John D Hall
John D Hall

We have less success with a circle, but far easier to remove the hook with them. 1/0 is the biggest circle I would use for sure

George Arndt

Great video showing the rig set up and components!

Dan Kelly

Great tip, Luke. Would you agree that a gulp shrimp would work too?

John D Hall
John D Hall

We did a side by side gulp vs live and none on Gulp and several on live. Fresh dead also works good and even frozen dead Gulf TX shrinp from local grocer H-E-B. Fishbites shrimp also doesn’t work well, but I understand fishbites Crab does.

Thomas Manley

Thanks Luke. Reminds me of my bass fishing days with a worm instead of shrimp. Have you been fishing for the sheepshead around the Little Gasperilla bridges and the trussels? enjoy the videos very much!


Thanks for another great tip!


Great info!!!


were your Eagle Claw J hooks offset? They looked like it in the video

John D Hall
John D Hall

Offset and inline work the same. Offset is a tad more difficult to rig properly IMHO

Phillip Larsen

This was great help! Thanks

Stuart Secler

I never use live bait, but will frozen or thawed shrimp work? Asking for a friend.


The best tutorial I have seen! Keep up the good work.

Richard Fiorentino

Is the hook in your video a size 1 or 1/0

Ron Pagano

What knot did you use with this set up? Great tips!


Move the bullet weight up 18”, hold it in place with a 1/32 split shot and you have an instant Carolina rig for a sandy bottom..

Steve Schmaus

I use circle hooks almost exclusively and still end up gut hooking fish quite a lot. I often feel the little nibbles, so I don’t set the hook thinking it’s just Bait fish. I don’t feel so bad when it’s a keeper and they’re going home anyway, but too often they’re Dinks and I don’t know until it’s too late. 😔 how do I tell the difference?

Edward Mlotkiewicz

What rod/reel/line and leader did you use?
Do you just drift it in the current or slowly reel it along?

Russ Lacoste

Really good information on how to tie on the weedless shrimp, also your comment on patience is really correct, you can go through a lot of shrimp. Thanks Russ Kayak Fishing Charleston.

Tyler White

Great video, I was using something similar this weekend but with and egg sinker and a circle hook. Now I have a reason to go to the tackle shop :). Looking forward to using it this weekend. With the sheepshead what made you chose that side of the bridge? Would the bite be the same on both sides of an outgoing current. Did you use the trolling motor to keep the line tight and drifty around the structure?

Also last weekend I was able to buy some little fiddler crabs and didn’t have the luck I thought I would have. Could you do a video on rigging and fishing them? Love Salt Strong!!!

Joseph Lorah

Luke, could you do the same thing using a jig or would it be too bulky? Also, I suspect the “bump” part of the jig would tear the meat.

David Atkins

I’ve been a bass fisherman for years and use this texas rig quite often, I really works great. Never rigged a shrimp like you did but going to try it out on my sheepshead up here in VA. Seems like the best way to ensure better hook up on those convicts, lol

Jeremy Nawyn

This will give me a good use for my worm hooks still on the shelf from my bass days in South Carolina!

Brett Landon

I used this technique after I heard you talk about it in last Friday’s weekend trends video. It worked great. I didn’t have a visual but knew what you were talking about. What I did a little differently was to bring the hook through the tail (cut off) but I pulled the eye all the way through, which allowed me to reinsert the top closer to the head of the shrimp (not damaging the brain, of course). Once the hook was reinserted, I pushed the tip ever so slightly through the shell, just so there was a slight prick on the surface. This aided in keeping hard hook setting to a minimum. Then I pulled on the line to get the eye back slightly into the tail, so the only part of the hook that was exposed was part of the shank. The mangrove snapper where I am are notorious for nipping at the shrimp, and only the bigger ones will actually try to swallow them, so you end up feeding the fish more than catching them. Having the hook farther up the body helped get a hook set on more fish, even a small-mouthed puffer fish. I managed to land an under slot sheepshead but the bulk of the catching was mangrove snappers. I love this rigging technique.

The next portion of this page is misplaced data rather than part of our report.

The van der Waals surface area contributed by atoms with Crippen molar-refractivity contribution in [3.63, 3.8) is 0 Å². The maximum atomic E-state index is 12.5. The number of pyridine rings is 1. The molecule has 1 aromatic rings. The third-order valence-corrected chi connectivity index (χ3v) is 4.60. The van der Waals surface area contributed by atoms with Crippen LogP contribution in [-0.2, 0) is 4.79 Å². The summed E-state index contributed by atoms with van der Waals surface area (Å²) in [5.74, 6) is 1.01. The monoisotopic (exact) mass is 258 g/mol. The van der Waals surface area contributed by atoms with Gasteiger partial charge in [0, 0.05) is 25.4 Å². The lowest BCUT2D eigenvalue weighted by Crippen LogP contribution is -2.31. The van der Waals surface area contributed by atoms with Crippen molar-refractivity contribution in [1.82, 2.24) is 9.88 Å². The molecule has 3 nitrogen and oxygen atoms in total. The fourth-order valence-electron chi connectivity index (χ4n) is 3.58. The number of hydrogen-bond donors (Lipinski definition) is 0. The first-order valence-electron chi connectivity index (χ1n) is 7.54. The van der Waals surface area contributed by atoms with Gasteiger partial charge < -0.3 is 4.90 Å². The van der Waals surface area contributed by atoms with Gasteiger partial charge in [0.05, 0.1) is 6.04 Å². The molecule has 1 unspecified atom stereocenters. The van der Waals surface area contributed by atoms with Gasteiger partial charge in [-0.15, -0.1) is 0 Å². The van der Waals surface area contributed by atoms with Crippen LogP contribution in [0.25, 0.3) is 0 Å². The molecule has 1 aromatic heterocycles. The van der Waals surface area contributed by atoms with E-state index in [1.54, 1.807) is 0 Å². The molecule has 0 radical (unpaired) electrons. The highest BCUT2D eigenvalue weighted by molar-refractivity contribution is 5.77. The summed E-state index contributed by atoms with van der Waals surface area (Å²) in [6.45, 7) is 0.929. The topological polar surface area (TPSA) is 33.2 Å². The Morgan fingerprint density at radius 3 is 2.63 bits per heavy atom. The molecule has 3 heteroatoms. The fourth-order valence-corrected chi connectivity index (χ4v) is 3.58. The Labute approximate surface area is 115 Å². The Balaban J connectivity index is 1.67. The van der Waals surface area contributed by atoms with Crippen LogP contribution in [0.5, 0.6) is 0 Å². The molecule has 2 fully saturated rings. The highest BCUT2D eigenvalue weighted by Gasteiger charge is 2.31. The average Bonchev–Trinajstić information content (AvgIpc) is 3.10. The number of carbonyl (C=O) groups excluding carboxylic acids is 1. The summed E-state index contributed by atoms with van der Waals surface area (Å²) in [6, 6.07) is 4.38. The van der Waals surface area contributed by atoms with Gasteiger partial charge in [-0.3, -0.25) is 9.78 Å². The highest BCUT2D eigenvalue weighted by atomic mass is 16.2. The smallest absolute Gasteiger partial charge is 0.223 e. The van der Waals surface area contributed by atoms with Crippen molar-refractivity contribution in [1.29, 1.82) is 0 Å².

Gray King

This will be put to use this weekend. I’m fishing around a ton of structure like oyster beds and this may be a game changer! Great technical tip!

Nathan Jones

Great video and tips! I’d like to try try this setup the next time I use live shrimp. I’ve seen some people put a bead between the weight and the hook with the rationale being that it protects your knot from being damaged by the weight. Any thoughts on that? I’m guessing you don’t think it’s necessary based on your video. I also don’t know how you could know that damage to your knot came from the weight and not from rocks, oysters ect.

Roy Noblin

thanks Luke- that is the best tip i have seen to date for catching sheep head and i am sure other types fish. most use fiddlers for sheep head but i am to old and fat to bend over to catch and really do not want to take the time trying to catch them. i always pick up shrimp and have had little success with sheep heads. i love my circle hook so perhaps you have shown me why and i hope to get on the water soon to give this a try. a mess of sheep head for supper sounds good.


Great tutorial, be nice to not get snagged around some of these ideal fishing holes.!!!


Putting on a live shrimp Texas rig with circle hook would not be fun, alot less time fishing.

James Prescott

I like that rig!! Never tried it, but next trip to the bridge I’m going to give it a go!! Thanks Luke!

Phillip Butler



Great tip fellas! I never considered rigging a shrimp like that.